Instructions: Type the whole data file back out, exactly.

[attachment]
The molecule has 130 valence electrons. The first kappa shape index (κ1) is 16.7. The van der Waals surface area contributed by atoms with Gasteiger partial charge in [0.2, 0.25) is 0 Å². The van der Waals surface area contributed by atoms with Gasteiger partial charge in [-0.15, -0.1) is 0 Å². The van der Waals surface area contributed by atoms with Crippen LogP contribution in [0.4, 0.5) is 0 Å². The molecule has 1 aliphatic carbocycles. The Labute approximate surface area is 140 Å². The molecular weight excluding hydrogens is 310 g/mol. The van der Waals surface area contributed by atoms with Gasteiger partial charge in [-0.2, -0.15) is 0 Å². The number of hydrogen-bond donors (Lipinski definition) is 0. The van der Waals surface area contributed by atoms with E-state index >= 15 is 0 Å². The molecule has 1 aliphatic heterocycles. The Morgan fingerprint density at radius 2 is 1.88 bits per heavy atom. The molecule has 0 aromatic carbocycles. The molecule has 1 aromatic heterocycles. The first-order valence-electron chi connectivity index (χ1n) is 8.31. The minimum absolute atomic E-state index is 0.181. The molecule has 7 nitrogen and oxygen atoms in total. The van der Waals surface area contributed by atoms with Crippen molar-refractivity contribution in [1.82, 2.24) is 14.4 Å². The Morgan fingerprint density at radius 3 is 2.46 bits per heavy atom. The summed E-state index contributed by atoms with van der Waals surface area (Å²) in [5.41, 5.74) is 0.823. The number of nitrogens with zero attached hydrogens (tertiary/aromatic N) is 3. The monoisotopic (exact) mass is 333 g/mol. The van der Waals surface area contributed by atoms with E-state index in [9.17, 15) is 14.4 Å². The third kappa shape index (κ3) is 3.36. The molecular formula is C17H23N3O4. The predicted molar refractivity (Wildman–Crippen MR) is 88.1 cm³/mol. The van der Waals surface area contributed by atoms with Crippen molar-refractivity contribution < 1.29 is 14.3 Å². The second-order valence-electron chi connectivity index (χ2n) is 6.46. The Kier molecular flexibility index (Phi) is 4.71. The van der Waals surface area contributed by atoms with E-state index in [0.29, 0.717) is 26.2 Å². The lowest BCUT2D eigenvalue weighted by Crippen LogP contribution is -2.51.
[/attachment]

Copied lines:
The molecule has 130 valence electrons. The first kappa shape index (κ1) is 16.7. The van der Waals surface area contributed by atoms with Gasteiger partial charge in [0.2, 0.25) is 0 Å². The van der Waals surface area contributed by atoms with Gasteiger partial charge in [-0.15, -0.1) is 0 Å². The van der Waals surface area contributed by atoms with Crippen LogP contribution in [0.4, 0.5) is 0 Å². The molecule has 1 aliphatic carbocycles. The Labute approximate surface area is 140 Å². The molecular weight excluding hydrogens is 310 g/mol. The van der Waals surface area contributed by atoms with Gasteiger partial charge in [-0.2, -0.15) is 0 Å². The number of hydrogen-bond donors (Lipinski definition) is 0. The van der Waals surface area contributed by atoms with E-state index >= 15 is 0 Å². The molecule has 1 aliphatic heterocycles. The Morgan fingerprint density at radius 2 is 1.88 bits per heavy atom. The molecule has 0 aromatic carbocycles. The molecule has 1 aromatic heterocycles. The first-order valence-electron chi connectivity index (χ1n) is 8.31. The minimum absolute atomic E-state index is 0.181. The molecule has 7 nitrogen and oxygen atoms in total. The van der Waals surface area contributed by atoms with Crippen molar-refractivity contribution in [1.82, 2.24) is 14.4 Å². The Morgan fingerprint density at radius 3 is 2.46 bits per heavy atom. The summed E-state index contributed by atoms with van der Waals surface area (Å²) in [5.41, 5.74) is 0.823. The number of nitrogens with zero attached hydrogens (tertiary/aromatic N) is 3. The monoisotopic (exact) mass is 333 g/mol. The van der Waals surface area contributed by atoms with E-state index in [9.17, 15) is 14.4 Å². The third kappa shape index (κ3) is 3.36. The molecular formula is C17H23N3O4. The predicted molar refractivity (Wildman–Crippen MR) is 88.1 cm³/mol. The van der Waals surface area contributed by atoms with Crippen molar-refractivity contribution < 1.29 is 14.3 Å². The second-order valence-electron chi connectivity index (χ2n) is 6.46. The Kier molecular flexibility index (Phi) is 4.71. The van der Waals surface area contributed by atoms with E-state index in [0.29, 0.717) is 26.2 Å². The lowest BCUT2D eigenvalue weighted by Crippen LogP contribution is -2.51.